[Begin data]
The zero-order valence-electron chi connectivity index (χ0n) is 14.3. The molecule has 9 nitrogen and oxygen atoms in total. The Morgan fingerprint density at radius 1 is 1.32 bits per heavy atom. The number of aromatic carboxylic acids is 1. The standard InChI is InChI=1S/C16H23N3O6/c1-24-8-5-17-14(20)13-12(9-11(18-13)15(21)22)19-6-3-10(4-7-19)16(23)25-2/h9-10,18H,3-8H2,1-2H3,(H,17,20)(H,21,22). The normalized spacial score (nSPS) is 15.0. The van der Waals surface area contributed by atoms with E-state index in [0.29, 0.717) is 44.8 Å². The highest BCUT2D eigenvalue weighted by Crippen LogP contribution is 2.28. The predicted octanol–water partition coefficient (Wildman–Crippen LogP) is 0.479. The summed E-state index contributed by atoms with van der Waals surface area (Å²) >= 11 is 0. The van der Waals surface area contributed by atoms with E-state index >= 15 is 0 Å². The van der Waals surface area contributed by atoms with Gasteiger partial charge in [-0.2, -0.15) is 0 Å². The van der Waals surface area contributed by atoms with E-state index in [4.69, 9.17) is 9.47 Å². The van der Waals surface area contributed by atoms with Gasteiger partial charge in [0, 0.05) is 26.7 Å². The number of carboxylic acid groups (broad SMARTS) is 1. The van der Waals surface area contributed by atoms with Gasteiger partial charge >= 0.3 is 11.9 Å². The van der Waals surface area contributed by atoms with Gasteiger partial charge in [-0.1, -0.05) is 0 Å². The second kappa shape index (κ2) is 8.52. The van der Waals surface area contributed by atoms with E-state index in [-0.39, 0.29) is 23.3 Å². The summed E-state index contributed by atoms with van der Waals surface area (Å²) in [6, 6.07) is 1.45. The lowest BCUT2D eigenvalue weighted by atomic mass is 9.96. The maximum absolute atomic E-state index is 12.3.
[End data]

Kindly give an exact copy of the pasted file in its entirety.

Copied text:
The zero-order valence-electron chi connectivity index (χ0n) is 14.3. The molecule has 9 nitrogen and oxygen atoms in total. The Morgan fingerprint density at radius 1 is 1.32 bits per heavy atom. The number of aromatic carboxylic acids is 1. The standard InChI is InChI=1S/C16H23N3O6/c1-24-8-5-17-14(20)13-12(9-11(18-13)15(21)22)19-6-3-10(4-7-19)16(23)25-2/h9-10,18H,3-8H2,1-2H3,(H,17,20)(H,21,22). The normalized spacial score (nSPS) is 15.0. The van der Waals surface area contributed by atoms with E-state index in [0.29, 0.717) is 44.8 Å². The highest BCUT2D eigenvalue weighted by Crippen LogP contribution is 2.28. The predicted octanol–water partition coefficient (Wildman–Crippen LogP) is 0.479. The summed E-state index contributed by atoms with van der Waals surface area (Å²) >= 11 is 0. The van der Waals surface area contributed by atoms with E-state index >= 15 is 0 Å². The van der Waals surface area contributed by atoms with Gasteiger partial charge in [-0.2, -0.15) is 0 Å². The van der Waals surface area contributed by atoms with E-state index in [4.69, 9.17) is 9.47 Å². The van der Waals surface area contributed by atoms with Gasteiger partial charge in [0, 0.05) is 26.7 Å². The number of carboxylic acid groups (broad SMARTS) is 1. The van der Waals surface area contributed by atoms with Gasteiger partial charge >= 0.3 is 11.9 Å². The van der Waals surface area contributed by atoms with Gasteiger partial charge in [-0.1, -0.05) is 0 Å². The second kappa shape index (κ2) is 8.52. The van der Waals surface area contributed by atoms with E-state index in [-0.39, 0.29) is 23.3 Å². The summed E-state index contributed by atoms with van der Waals surface area (Å²) in [6, 6.07) is 1.45. The lowest BCUT2D eigenvalue weighted by atomic mass is 9.96. The maximum absolute atomic E-state index is 12.3.